Executive Vice President and General Manager Doug Wilson addressed the local media on Thursday when his team met for the final time. Like everyone, his feelings were a mixed bag of emotions.
Two consecutive years of the Western Conference Final is nothing to discount, but the Sharks, from ownership, to the front office, to the coaches and the players, hold themselves to a higher standard.
“I think the emotions are still pretty raw,” Wilson said. “Certainly there’s lot of pride in what this group accomplished in getting back to the final four and getting to this point. But I also am disappointed not to be playing tonight.”
Not playing “tonight” would mean the Sharks extended the Western Conference Final to a sixth game, but Wilson said a combination of things affected that. While the fact the linesman didn’t waive off the icing at the end of regulation in Game 5 clearly had an affect on the outcome, Wilson was just as concerned about what the Sharks could have controlled.
“I’m not sure we put ourselves in a position to have a margin of error,” Wilson said. “Game 5 in Vancouver, we played really well but we didn’t play well enough early in the series. There’s pride and disappointment. Those are the emotions. Not playing tonight, it’s going to take us a while to get over that.”
The biggest positive moving forward is the Sharks have the nucleus of their club under contract for several years and the goal to move past the conference final will not change. That being said, there are always changes with teams, whether they won the Stanley Cup or finished last.
“Every year the team is different,” Wilson said. “We’re very fortunate the majority of our core and most important positions are in their prime or trending up. We feel we’re in a position to have a good window the next three or four years.”
San Jose’s top hockey executive says the adjustments to his roster could come from inside the organization, possibly from free agency or via potential trades.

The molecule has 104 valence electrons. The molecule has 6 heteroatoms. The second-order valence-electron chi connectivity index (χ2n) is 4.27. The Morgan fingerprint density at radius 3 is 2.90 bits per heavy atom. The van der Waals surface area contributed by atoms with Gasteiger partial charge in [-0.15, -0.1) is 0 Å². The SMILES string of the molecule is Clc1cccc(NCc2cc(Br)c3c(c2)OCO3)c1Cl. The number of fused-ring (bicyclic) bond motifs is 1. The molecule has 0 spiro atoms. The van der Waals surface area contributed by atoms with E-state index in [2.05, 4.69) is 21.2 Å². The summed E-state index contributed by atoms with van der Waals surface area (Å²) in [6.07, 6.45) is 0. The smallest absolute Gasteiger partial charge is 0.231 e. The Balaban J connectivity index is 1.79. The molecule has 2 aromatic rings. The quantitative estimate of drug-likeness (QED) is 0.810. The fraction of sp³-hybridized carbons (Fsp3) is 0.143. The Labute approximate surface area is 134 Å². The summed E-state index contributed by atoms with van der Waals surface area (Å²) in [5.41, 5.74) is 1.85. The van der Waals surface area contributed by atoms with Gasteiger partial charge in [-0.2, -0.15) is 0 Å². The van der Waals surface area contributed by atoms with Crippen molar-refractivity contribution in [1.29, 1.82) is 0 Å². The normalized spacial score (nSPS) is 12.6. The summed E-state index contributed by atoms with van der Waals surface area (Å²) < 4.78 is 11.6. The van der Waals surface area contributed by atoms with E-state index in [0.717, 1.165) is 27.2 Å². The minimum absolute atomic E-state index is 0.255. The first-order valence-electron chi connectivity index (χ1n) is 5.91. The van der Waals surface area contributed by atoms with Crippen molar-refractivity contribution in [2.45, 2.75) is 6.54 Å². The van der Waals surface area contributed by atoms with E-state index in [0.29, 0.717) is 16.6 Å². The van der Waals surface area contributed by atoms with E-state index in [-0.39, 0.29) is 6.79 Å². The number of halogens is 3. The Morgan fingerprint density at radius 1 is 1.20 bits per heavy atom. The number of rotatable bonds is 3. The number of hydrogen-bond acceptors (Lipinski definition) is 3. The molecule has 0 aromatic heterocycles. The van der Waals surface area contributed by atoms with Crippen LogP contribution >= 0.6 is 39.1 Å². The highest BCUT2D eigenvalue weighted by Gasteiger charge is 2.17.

“You’re always looking for internal growth,” Wilson said. “Every player in this room has to be at least a bit better next year and some of them have to be considerably better. Often the younger players have to step up and take a spot. If they don’t there are other players that would love to play here.”
Wilson feels the smallest of alterations could be the difference moving forward.
“We’ve won a lot of games the last few years and got to a good place,” Wilson said. “I think it’s little things, a lost detail is a lost game at this time of year. You certainly have to have X amount of talent to be one of the top teams in the League and then you have to execute. I think our coaching staff does an excellent job preparing our players.”
As always, Wilson will remove the emotions of having just been eliminated and then begin processing a way to improve the situation.
“Our core is in tact and under contract,” Wilson said. “You’re always looking for ways to improve your hockey team. We have young players that expect to take a spot. You have a pool of players that will be looking for teams, too. We’ll start our meetings next week when the emotions are a little calmer and start building this team to get better. I don’t think there’s one player in this room that doesn’t think we can get better and will get better to get to where we want to get to.”
One area rarely brought up any more with the Sharks is the club’s resolve as a team can’t make it to the NHL’s final four without a high level of tenacity.
“The resiliency and how we go forward,” Wilson said, “that’s the key to this group.”
It’s a fine line between being in the Western Conference Final and the Stanley Cup Final, but Wilson and the Sharks will continue to press forward until they accomplish their goal.